Both my husband and I opted for the roasted free range Elgin poussin breast (and I wondered all evening what they do with the rest of the poor baby birds!) with sweetcorn puree and sherry vinegar jus. It was delicious. I’m glad that I had the foresight not to finish my meal, as there was a pre-dessert and post-dessert yet to come as well!
A frozen berry cheese cake with white chocolate mousse (at least I reckon it was), served in fat shot glasses. Sublime. At this stage, my husband was shifting around uncomfortably, as he had eaten the rest of my poussin course and was already mentally prepping for the finale. By finale, I am referring to the souffle, of course.
A passion fruit pouff of note. photo property of foodandthefabulous.com
In true twiddledee- twiddledum fashion, both of us opted for the signature dessert of the night, the passion fruit souffle served by a dramatic slicing of a cross into the centre of the souffle by a waiter, who then proceeds to spoon the perfect quenelle of coconut ice-cream into it.
“Perhaps a three course would have been a wiser choice?” my husband blurted out.
I have no idea who could get through a five course meal here, along with the complimentary extras that the Roundhouse serves. I’m not willing to put money on that though.
The souffle was perfect in its pouffiness but far too sweet for my liking. The coconut ice cream was glorious, complete with shavings of roasted coconut.
In honour of our anniversary, the Manager presented us with a mini felchin chocolate fondant, the word “Congratulations” skilfully emblazoned in chocolate across the plate. (Cue red ears and flushed face again, at this point!). The chocolate fondant, which is a cold dessert, not warm as one would expect of a fondant, was bitter-sweet, rich and more to my liking.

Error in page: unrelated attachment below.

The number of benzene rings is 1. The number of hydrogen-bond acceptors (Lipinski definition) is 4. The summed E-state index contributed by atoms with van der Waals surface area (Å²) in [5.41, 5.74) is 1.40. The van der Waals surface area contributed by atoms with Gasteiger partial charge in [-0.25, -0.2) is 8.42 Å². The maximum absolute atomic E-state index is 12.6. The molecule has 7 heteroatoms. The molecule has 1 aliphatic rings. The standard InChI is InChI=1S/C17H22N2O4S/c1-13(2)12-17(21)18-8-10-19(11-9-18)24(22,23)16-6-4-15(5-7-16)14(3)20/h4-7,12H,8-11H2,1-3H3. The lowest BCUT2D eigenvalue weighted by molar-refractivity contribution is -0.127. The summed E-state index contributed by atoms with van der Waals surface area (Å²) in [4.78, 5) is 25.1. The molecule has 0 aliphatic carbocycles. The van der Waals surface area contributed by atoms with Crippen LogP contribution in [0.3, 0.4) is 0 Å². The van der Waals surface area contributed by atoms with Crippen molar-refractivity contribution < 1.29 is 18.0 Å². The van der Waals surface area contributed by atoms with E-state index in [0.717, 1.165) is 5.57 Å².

Yes, there was one and, as merrily stuffed as we were, we sampled the platter as we entertained the thought of rolling out the door and getting into a flying vessel replete with pilot to charter us home, and carry us upstairs.
The platter consisted of Turkish delight (homemade, no doubt), dark chocolate truffles, rose and geranium marshmallows and caramelised popcorn.
The Roundhouse, with its sublime views (by day), excellent, gracious service (the staff make you feel welcome and are willing to assist at every turn), helpful sommelier who is well versed but not pushy, and the beautifully prepared food is the perfect choice for a special night out. Anniversary, or not.
Just be warned though, the Roundhouse is a very generous establishment, so do come hungry!
(We were reminded of Gramercy Tavern in New York, after our dinner at the Roundhouse and that, in our books, is one of the highest culinary and service compliments we could pay).
This kind of service and food warrants a return and I have my eye on a summer tapas lunch very soon.
Price range pp.
4 courses – R395; R595 with wine; R835 with reserve wine
5 couses- R490; R740 with wine; R1040 with reserve wine
Tasting menu R650; R1200 with wine.
Date written 20 September 2010.
The opinions expressed above, and interpretation of the menu and ingredients presented, are mine alone. I apologise for inaccuracies, if any.
No offence to the establishment, chef or staff is intended.